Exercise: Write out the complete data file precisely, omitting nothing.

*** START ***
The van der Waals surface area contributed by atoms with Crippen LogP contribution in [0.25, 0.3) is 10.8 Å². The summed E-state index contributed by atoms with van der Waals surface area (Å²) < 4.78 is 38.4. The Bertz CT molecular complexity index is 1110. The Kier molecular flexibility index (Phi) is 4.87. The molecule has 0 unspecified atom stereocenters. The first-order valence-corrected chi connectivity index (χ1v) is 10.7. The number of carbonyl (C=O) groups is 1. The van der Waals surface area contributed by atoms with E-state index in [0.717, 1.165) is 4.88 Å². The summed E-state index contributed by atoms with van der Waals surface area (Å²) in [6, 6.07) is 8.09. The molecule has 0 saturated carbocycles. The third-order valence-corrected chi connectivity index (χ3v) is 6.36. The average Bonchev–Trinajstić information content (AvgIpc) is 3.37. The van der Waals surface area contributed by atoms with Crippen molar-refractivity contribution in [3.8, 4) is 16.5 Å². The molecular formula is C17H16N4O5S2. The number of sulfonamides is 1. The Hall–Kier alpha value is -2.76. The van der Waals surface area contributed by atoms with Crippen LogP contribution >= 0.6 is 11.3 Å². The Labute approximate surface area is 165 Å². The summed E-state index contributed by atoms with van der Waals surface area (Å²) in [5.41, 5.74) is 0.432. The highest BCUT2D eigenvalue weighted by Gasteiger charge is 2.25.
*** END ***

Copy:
The van der Waals surface area contributed by atoms with Crippen LogP contribution in [0.25, 0.3) is 10.8 Å². The summed E-state index contributed by atoms with van der Waals surface area (Å²) < 4.78 is 38.4. The Bertz CT molecular complexity index is 1110. The Kier molecular flexibility index (Phi) is 4.87. The molecule has 0 unspecified atom stereocenters. The first-order valence-corrected chi connectivity index (χ1v) is 10.7. The number of carbonyl (C=O) groups is 1. The van der Waals surface area contributed by atoms with E-state index in [0.717, 1.165) is 4.88 Å². The summed E-state index contributed by atoms with van der Waals surface area (Å²) in [6, 6.07) is 8.09. The molecule has 0 saturated carbocycles. The third-order valence-corrected chi connectivity index (χ3v) is 6.36. The average Bonchev–Trinajstić information content (AvgIpc) is 3.37. The van der Waals surface area contributed by atoms with Crippen molar-refractivity contribution in [3.8, 4) is 16.5 Å². The molecular formula is C17H16N4O5S2. The number of sulfonamides is 1. The Hall–Kier alpha value is -2.76. The van der Waals surface area contributed by atoms with Crippen LogP contribution >= 0.6 is 11.3 Å². The Labute approximate surface area is 165 Å². The summed E-state index contributed by atoms with van der Waals surface area (Å²) in [5.41, 5.74) is 0.432. The highest BCUT2D eigenvalue weighted by Gasteiger charge is 2.25.